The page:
On 29 February 2020, at least two people were killed in a suspected jihadist insurgent attack in Pemba in what is believed to be the first such incident within the city itself in the two-year Islamist insurgency in northern Mozambique. The ongoing insurgency, which has predominantly occurred in the northern areas of Cabo Delgado province, has killed over 700 people and displaced over 100 000 others, resulting in a burgeoning internal refugee crisis in the country.
The insurgency began suddenly in October 2017 when armed militants attacked the town of Mocimboa da Praia in Cabo Delgado killing 17 people. Since then the insurgency has grown in size and sophistication. The insurgent group Ahl al-Sunnah wa-al-Jama’ah, also known as Ansar al-Sunna, has managed to establish a significant presence along the country’s northern border, often operating from across the border from neighbouring Tanzania. The group has maintained a comparatively low media profile, rarely formally claiming attacks or releasing manifestos. This has made the group difficult to fully understand and combat as, beyond the traditional goals of jihad and establishing a caliphate, the group’s specific grievances, ambitions, and leadership are largely unknown.
Over the past two years, the insurgency has grown from a localised matter to a growing regional concern. This is fuelled by the increasing number of foreign nationals who appear to have joined the militants. This was underscored by the April 2019 declaration by the Islamic State (IS) Islamist extremist group that it had formed the Islamic State Central African Province (ISCAP). This new IS province appears to mainly be in the Democratic Republic of Congo (DRC) and Mozambique. Initial scepticism over IS’s presence has largely been set aside and it is accepted that group is operational in Cabo Delgado province. However, the extent of its presence in Mozambique is uncertain as it appears as if ISCAP is cooperating with Ansar al-Sunna with the latter providing ISCAP with pictures and evidence of attacks in order for ISCAP to claim it as its own and project the impression of wider capacity. In return Ansar al-Sunna is likely receiving assistance and training, benefiting from IS’s expertise and infrastructure.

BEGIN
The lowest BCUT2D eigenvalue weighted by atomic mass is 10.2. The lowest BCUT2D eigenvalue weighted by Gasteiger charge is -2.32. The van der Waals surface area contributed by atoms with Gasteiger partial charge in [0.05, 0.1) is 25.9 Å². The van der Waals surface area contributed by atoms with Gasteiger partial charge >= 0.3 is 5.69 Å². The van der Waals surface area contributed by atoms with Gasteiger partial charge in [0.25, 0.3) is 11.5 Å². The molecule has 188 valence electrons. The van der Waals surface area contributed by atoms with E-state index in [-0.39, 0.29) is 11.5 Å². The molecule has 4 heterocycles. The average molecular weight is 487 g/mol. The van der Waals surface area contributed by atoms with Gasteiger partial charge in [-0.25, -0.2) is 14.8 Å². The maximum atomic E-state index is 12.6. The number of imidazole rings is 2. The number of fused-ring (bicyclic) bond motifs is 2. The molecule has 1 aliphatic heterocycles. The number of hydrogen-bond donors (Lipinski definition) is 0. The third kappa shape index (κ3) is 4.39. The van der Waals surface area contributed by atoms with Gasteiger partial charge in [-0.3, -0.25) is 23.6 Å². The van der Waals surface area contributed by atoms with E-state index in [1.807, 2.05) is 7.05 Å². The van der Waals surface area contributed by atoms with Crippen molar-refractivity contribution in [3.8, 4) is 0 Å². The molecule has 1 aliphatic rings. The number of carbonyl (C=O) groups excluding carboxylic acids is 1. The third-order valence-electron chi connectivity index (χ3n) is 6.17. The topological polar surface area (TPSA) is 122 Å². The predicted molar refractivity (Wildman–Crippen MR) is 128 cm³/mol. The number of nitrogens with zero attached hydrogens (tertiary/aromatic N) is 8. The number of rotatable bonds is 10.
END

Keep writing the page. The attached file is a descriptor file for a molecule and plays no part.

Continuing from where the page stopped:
The presence of IS is contributing to the growing sophistication and deadliness of militant attacks in Mozambique. The group has essentially been driven out of its strongholds in Iraq and Syria and dozens of its fighters have moved to join the group’s African “provinces” including ISCAP.
The Mozambican army has struggled to contain and combat the insurgency despite the end of the low-level Renamo insurgency in the country’s central provinces freeing up military capacity and the deployment of Russian military contractors. This is partly due to the manner in which the Mozambican army has addressed the situation. The military has shut down large swathes of Cabo Delgado and not permitted journalists or non-governmental organisations (NGOs) access. This, combined with the practice of arbitrarily arresting hundreds of Mozambicans on spurious grounds in the name of fighting the insurgency, and reports of crimes by soldiers, has failed to win over local Cabo Delgado residents and likely helps the Islamist militants in their recruitment efforts.
Despite the evident severity of the situation, the insurgency has largely been ignored by regional powers and organisations with a greater focus placed on Mozambique’s political and economic woes. However, at the February 2020 meeting of the African Union (AU) heads of state, the AU finally took note of the Mozambique insurgency. The organisation’s Peace and Security Commission is considering assistance in the form of intelligence sharing and military training but there is still a reluctance to commit any real resources or troops to this end.
Understandably the AU will want to leave this to the regional bloc the Southern African Development Community (SADC), which typically takes the lead on matters relating to Southern Africa. Thus far, SADC has shown little interest in addressing the situation although this could owe to Mozambique’s reluctance to ask for help in dealing with the insurgency.
However, the insurgency cannot remain unattended for much longer. The growing presence of ISCAP threatens to expand the insurgency beyond the borders of Mozambique. Tanzania should be particularly concerned as there is now an ISCAP presence on its southern and western borders. Further, should IS manage to establish an operational base and secure territory it will be able to conduct attacks elsewhere in the region, targeting more traditional IS targets such as US and European interests in southern and central Africa, potentially even South Africa.
The threat of possible attacks against foreign state and business interests is increasing. The greatest threat is to businesses operating in Cabo Delgado province, particularly the oil and gas energy firms developing operations there, notably the US’s ExxonMobile and France’s Total. The recent attack on 29 February 2020 within the city of Pemba has elevated these concerns. Although it was a low-level attack, it proves that the group is growing in operational capacity and confidence. Pemba is the hub of the nascent liquified natural gas (LNG) industry and home to the province’s largest port. Unless major action is taken, including regional and international security cooperation, it is inevitable that the city will begin to experience further and increasingly violent attacks.